The Dominguez house: on the private and public realms of dwelling

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The significance of dwelling for architectural theory relies in its ability to pose the phenomenological problem of our place in the world in all clarity (Heidegger 2001; Norberg-Schulz 1985). Understanding the house as reflection of how man sees and reveals himself (Bachelard 1969; Jung 1969; Cooper 1974; Norberg-Schulz 1985), this paper studies the private and public realms of dwelling through one exemplary project designed by Alejandro De la Sota between 1970 and 1980. The conception of the project as a vertically polarised being comes as immediate consequence of man?s fundamental intellectual search (Vitruvius 2001; Dripps 1999; Heidegger 2001; Alexander 1977). The paper interrogates the design and construction of the Dominguez House, where activity and repose are intertwined in a vertical image (Bachelard 1969). The penultimate version of the project divides the accommodation into an elevated platform and a buried level, where the active man overlooks the landscape, before being brought back to repose by subterranean forces. During construction, further elaboration of the two initial paradigms results in an increase of buried accommodation and unfolds into a more sophisticated being that represents the daily heroism of ascension of the ?man in action? (Arendt 1989) from the private to the public realm. Blending theory and praxis, architect Alejandro De la Sota elaborates the two paradigms of activity and repose present in the same idea of dwelling into a more sophisticated image that opposes to a current understanding of the house as private shelter for the individual. The Dominguez house relocates the house at the centre of collective gathering, engaging in public life and coming back to the idea of the public realm. With the organized activities of public life taking place over an ?unbuilt? ground plane, men in ?action? inhabit the world preserving its history and creating the conditions for collective memory.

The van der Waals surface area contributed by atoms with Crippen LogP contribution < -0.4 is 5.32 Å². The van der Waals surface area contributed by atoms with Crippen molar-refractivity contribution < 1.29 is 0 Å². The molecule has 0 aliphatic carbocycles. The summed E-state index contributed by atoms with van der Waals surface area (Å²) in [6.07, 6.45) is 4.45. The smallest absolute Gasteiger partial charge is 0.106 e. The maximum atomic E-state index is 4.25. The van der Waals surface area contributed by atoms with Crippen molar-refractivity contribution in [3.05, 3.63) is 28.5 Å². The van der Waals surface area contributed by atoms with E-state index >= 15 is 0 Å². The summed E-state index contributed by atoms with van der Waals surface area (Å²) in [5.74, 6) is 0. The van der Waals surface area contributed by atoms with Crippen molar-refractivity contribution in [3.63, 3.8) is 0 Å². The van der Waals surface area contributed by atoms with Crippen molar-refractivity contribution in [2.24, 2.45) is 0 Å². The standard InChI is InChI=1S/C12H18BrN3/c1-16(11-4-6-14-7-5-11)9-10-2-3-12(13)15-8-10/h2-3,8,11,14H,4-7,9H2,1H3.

Original languageEnglish
Publication statusPublished - 19 Nov 2015
EventThis Thing Called Theory: 12th International Architectural Humanities Research Association Conference - Leeds Beckett University, Leeds, United Kingdom
Duration: 19 Nov 201521 Nov 2015


ConferenceThis Thing Called Theory
Country/TerritoryUnited Kingdom
Internet address


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